Produced by Gary Drevitch
SO, DOES THIS GO UNDER THE CATEGORY OF ADDING INSULT TO RESPONSIBILITY, OR ADDING PATERNITY TO INJURY?
The state of Maine recently settled a class-action lawsuit over illegal strip-searches of state inmates; 1,350 people shared $3.3 million in the settlement. But nearly 300 of them, deadbeat dads all, were forced to hand over their shares to cover child-support payments.
WE HAD TO DRAW A LINE SOMEWHERE, SO WE'VE REFUSED TO CONTRIBUTE TO THE TEACHER'S LOUNGE SUSHI FUND
If you're like us, you're a public-school parent shelling out hundreds of dollars to fund teaching assistants, school-supplies, field trips, snacks, and other projects for your child's classroom. And you're probably happy to do it. But Edutopia recently took a look at this phenomenon, and raised all the right questions:
Given how many formerly "basic" programs are now being funded by parents, shouldn't we be looking more closely at what's not in state and federal funding that ought to be? What happens in neighborhoods where parents don't have $1,500 to lay annually so there can be an art program, to say nothing of 2:00 pretzels? And just how far will parents go to improve their kids' schools?:
... The Family School, in Eugene, Oregon, for example, couldn't afford to pay for the extra hours it needed from its part-time math teacher. Instead, parents tapped their own veins -- literally: They held a blood plasma drive. "I suppose the metaphor had some appeal for us -- you have the feeling that this is so ridiculous, this is so pathetic, that here we are," says parent Catherine Flynn, who found herself lining up outside a blood bank in 2003. The blood drive -- which raised roughly $1,500 toward the math teacher's salary -- is just one of dozens of fund-raisers (including organic-spaghetti dinners and family carnivals) that the parents at this school, located in a low-income neighborhood, organize every year to raise $8,000 to $12,000 to pay for extra teacher hours. "These are not frills," Flynn says.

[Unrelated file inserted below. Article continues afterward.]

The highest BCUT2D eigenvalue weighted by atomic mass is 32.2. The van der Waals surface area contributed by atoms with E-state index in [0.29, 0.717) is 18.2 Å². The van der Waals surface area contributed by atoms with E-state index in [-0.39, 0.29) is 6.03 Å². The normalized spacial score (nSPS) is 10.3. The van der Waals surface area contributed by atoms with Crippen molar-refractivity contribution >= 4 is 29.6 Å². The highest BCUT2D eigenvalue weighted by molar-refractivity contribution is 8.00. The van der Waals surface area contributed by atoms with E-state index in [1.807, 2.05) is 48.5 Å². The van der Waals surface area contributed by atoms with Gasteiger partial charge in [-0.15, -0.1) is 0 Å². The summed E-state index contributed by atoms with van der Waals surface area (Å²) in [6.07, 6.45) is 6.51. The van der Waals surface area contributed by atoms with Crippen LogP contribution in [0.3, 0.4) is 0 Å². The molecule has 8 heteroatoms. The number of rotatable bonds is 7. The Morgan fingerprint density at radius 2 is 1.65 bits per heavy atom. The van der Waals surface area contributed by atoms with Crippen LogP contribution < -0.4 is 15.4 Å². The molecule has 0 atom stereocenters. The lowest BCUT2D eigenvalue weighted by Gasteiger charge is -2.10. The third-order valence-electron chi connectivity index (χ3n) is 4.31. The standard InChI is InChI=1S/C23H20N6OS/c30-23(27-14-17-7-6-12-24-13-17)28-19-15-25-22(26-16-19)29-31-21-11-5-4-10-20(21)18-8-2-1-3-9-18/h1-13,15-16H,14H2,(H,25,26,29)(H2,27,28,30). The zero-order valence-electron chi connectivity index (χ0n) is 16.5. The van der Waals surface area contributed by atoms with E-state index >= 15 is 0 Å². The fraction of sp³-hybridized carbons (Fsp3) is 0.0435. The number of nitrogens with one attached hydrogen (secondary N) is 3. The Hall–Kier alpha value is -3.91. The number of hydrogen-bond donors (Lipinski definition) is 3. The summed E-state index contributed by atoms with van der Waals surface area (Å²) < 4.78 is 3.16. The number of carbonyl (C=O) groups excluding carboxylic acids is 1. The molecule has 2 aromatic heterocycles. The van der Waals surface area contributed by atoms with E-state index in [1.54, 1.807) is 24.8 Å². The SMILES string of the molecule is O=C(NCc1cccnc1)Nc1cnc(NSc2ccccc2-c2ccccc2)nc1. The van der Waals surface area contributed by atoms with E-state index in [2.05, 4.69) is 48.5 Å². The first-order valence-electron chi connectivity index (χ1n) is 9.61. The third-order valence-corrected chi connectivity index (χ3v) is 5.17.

Coming soon: Neighborhood dads lining up at a sperm bank to raise funds for new textbooks, with the catchy title "Seed for Read," or perhaps "The Spill That Pays the Bill."
February 13, 2006 | Permalink |
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